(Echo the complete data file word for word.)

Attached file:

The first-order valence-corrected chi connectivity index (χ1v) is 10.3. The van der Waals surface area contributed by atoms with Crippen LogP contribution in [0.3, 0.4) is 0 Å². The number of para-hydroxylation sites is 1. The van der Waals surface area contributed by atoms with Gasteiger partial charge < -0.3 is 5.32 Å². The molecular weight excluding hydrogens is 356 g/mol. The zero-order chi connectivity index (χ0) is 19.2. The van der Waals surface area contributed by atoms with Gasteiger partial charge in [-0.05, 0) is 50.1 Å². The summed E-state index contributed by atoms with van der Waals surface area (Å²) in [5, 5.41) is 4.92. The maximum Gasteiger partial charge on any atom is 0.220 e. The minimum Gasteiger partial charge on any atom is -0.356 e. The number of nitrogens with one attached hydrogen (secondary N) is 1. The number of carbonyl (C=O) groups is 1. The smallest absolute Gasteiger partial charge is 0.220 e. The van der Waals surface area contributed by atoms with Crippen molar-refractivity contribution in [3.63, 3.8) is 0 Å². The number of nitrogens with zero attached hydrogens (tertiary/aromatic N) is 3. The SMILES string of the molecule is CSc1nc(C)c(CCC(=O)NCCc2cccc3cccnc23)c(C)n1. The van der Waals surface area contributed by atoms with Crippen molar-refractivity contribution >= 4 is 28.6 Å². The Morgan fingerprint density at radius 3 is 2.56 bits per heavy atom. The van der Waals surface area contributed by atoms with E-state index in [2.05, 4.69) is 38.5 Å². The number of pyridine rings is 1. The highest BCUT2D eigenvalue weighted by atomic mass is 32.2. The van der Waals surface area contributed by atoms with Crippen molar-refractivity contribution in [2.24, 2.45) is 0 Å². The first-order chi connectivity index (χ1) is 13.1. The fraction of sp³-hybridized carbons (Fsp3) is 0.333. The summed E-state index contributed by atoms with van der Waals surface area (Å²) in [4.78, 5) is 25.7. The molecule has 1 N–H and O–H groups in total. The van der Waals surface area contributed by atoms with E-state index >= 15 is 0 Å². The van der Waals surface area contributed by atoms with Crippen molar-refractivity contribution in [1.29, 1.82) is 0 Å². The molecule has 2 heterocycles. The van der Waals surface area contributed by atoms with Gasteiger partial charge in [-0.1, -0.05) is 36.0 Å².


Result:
The first-order valence-corrected chi connectivity index (χ1v) is 10.3. The van der Waals surface area contributed by atoms with Crippen LogP contribution in [0.3, 0.4) is 0 Å². The number of para-hydroxylation sites is 1. The van der Waals surface area contributed by atoms with Gasteiger partial charge < -0.3 is 5.32 Å². The molecular weight excluding hydrogens is 356 g/mol. The zero-order chi connectivity index (χ0) is 19.2. The van der Waals surface area contributed by atoms with Gasteiger partial charge in [-0.05, 0) is 50.1 Å². The summed E-state index contributed by atoms with van der Waals surface area (Å²) in [5, 5.41) is 4.92. The maximum Gasteiger partial charge on any atom is 0.220 e. The minimum Gasteiger partial charge on any atom is -0.356 e. The number of nitrogens with one attached hydrogen (secondary N) is 1. The number of carbonyl (C=O) groups is 1. The smallest absolute Gasteiger partial charge is 0.220 e. The van der Waals surface area contributed by atoms with Crippen molar-refractivity contribution in [3.63, 3.8) is 0 Å². The number of nitrogens with zero attached hydrogens (tertiary/aromatic N) is 3. The SMILES string of the molecule is CSc1nc(C)c(CCC(=O)NCCc2cccc3cccnc23)c(C)n1. The van der Waals surface area contributed by atoms with Crippen molar-refractivity contribution >= 4 is 28.6 Å². The Morgan fingerprint density at radius 3 is 2.56 bits per heavy atom. The van der Waals surface area contributed by atoms with E-state index in [2.05, 4.69) is 38.5 Å². The number of pyridine rings is 1. The highest BCUT2D eigenvalue weighted by atomic mass is 32.2. The van der Waals surface area contributed by atoms with Crippen molar-refractivity contribution in [2.24, 2.45) is 0 Å². The first-order chi connectivity index (χ1) is 13.1. The fraction of sp³-hybridized carbons (Fsp3) is 0.333. The summed E-state index contributed by atoms with van der Waals surface area (Å²) in [4.78, 5) is 25.7. The molecule has 1 N–H and O–H groups in total. The van der Waals surface area contributed by atoms with E-state index >= 15 is 0 Å². The van der Waals surface area contributed by atoms with Crippen molar-refractivity contribution in [1.29, 1.82) is 0 Å². The molecule has 2 heterocycles. The van der Waals surface area contributed by atoms with Gasteiger partial charge in [-0.1, -0.05) is 36.0 Å².